The Coul Links proposed golf course to the northeast of Royal Dornoch has garnered much press both within Scotland and around the international golf community.
Given our 30+ years of operating premium golf tours to Scotland and around the world, I have a unique perspective on what drives the traffic to various destinations, spending habits and the overall economic impact new developments will generate. I can say without a shadow of doubt that in the event Coul Links is built as proposed, it will have an almost unimagined positive economic impact on the region. Over the year we have witnessed golfers slowly experiencing the great links of Northern Scotland as they ventured from the Central Belt and the famous Open rota courses.
For many years Royal Dornoch was the sole attraction in the Highlands for visiting American golfers. When in the region, Nairn or Brora or Tain would likely also be visited…but importantly it was not what drove their purchase decision to visit the region. An extremely important distinction to understand.
The development group associated with the project is blue chip, best of the best in the golf industry. I can speak from my observations when traveling around the world and witnessing what they have achieved and created in a variety of locations. Additionally, the profile their project will achieve within their core audience of golfers should not be unrecognized.
Mike Keiser – He first came to golf prominence with Bandon Dunes on the Pacific Coast of Oregon. I had the good fortune of playing there before the first clubhouse was built, indeed myself and my playing partner were the only two people on the original course one day in August, 2001. We stayed the night prior to golf in the only hotel in the small town beside the course. Seventeen years later the change to the community is remarkable. Employment and business opportunities are bringing an entire population back to a region which was slowing fading away. Many years later, a Canadian friend convinced Mike to partner with him on a golf development on Cape Breton Island on the East Coast of Canada. The town in which the golf course was to be built, Inverness, was similarly slowly fading away. It was known for coal mining in the early 1900’s and its fortunes had suffered during the intervening decades. Fast forward less than ten years and Cabot Links & Cliffs are firmly on the golfing map. Employment in construction, hospitality, administration and service business have been created and turned a small communities slow demise around. In each of these examples Mike has added huge value to the region in a very respectful fashion. There is no glitz, glamor or self-promotion, but rather the creation of a great golf experience which is enjoyed by many people. In turn, this creates sustainable economic impact.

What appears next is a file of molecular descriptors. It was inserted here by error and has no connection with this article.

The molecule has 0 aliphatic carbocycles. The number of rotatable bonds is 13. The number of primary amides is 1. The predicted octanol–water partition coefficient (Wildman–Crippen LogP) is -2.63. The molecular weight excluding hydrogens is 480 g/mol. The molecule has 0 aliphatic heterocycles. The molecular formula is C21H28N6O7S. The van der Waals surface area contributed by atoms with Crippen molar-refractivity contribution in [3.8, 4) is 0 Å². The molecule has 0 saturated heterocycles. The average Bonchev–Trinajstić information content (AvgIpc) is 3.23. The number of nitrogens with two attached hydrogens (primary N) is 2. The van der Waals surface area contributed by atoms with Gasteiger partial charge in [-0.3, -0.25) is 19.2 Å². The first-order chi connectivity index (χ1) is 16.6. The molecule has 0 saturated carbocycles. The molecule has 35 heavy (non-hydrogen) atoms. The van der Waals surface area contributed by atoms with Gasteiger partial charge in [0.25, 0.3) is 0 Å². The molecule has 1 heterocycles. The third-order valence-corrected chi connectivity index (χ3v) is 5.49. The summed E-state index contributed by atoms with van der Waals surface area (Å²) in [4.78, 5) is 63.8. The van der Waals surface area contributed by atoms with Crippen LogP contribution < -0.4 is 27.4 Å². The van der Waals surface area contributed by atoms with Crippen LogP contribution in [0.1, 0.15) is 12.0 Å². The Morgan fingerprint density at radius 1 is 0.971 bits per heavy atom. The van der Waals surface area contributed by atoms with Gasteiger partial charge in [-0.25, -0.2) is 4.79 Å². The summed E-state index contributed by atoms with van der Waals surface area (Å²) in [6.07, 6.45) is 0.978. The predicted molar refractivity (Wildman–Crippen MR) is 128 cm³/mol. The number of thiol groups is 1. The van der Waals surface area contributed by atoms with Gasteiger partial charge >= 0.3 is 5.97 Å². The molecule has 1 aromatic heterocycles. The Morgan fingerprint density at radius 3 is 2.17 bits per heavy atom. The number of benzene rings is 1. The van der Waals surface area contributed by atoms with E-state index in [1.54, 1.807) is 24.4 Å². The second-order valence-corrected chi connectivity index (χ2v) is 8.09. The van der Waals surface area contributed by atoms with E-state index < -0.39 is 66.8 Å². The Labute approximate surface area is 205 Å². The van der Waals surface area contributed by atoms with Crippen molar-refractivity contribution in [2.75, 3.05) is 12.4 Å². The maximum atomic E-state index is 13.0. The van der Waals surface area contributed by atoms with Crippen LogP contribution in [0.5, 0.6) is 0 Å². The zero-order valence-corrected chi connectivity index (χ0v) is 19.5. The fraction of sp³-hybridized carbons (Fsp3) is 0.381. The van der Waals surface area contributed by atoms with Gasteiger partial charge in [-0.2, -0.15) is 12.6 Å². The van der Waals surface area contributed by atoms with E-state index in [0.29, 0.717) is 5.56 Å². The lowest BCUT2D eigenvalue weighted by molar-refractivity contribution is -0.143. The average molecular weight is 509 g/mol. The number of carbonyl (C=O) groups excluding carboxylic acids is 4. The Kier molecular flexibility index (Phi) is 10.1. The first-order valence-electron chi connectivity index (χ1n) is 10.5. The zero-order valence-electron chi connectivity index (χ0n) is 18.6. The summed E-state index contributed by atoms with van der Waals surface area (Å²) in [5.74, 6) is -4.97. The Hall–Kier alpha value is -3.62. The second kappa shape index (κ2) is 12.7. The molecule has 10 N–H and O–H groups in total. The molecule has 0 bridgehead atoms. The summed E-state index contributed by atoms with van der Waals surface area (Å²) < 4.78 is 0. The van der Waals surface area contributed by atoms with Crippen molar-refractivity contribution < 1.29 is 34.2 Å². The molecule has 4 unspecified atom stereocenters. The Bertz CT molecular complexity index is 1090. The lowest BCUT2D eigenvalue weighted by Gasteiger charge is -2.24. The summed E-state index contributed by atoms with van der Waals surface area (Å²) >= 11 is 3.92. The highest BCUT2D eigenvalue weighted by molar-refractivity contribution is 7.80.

The architectural team of Ben Crenshaw & Bill Coore are equally understated. Both have a passion and appreciation for the nuances of the game, and the idea of hard & fast golf courses in keeping with the local character. I have no doubt that they will produce a modern masterpiece which will receive the recognition needed to make golfers consider Coul Links as part of their purchase decision to come to the Highlands of Scotland. This team built the hugely successful Cabot Cliffs on Cape Breton, Old Sandwich (south of Boston, USA), Shanquin Bay (Hainan Island, China) and Lost Farm (Barnbougle, Tasmania) among any number of courses that I have been fortunate to visit and play. They have consistently worked with the land provided as opposed to moving expansive volumes of earth which in my mind will help to define Coul Links as one of Scotland’s great, modern links. It should also be noted, that while Tom Watson has long been a vocal supporter of Royal Dornoch, Ben Crenshaw first visited Dornoch in 1980 and is a great respecter of golf history.
While some may suggest that there are enough links courses in Scotland already, they miss the point that affluent visiting golfers wish to enjoy superb golfing experiences and will gladly pay for the privilege. As noted earlier, Royal Dornoch was the known premium links course for many years in the Highlands of Scotland. Then Castle Stuart was added to the mix and clearly there was an upturn in demand. By adding a third known course, as these gentlemen would create, it will cause new visitors to travel to the Highlands, and it will ensure that existing visitors will extend their stay. With every extra night come dinners, bottles of wine, caddies, accommodations, rental cars, etc. Golfers spend money in the local economy, of that there is no doubt.
If for no other purpose than to witness the impact of golf, count the number of golf bags being offloaded at Inverness Airport from arriving flights, and then imagine the impact of not only more golf bags but additional aircraft opening up the region for everyone.
President & Co-Founder
February 15, 2018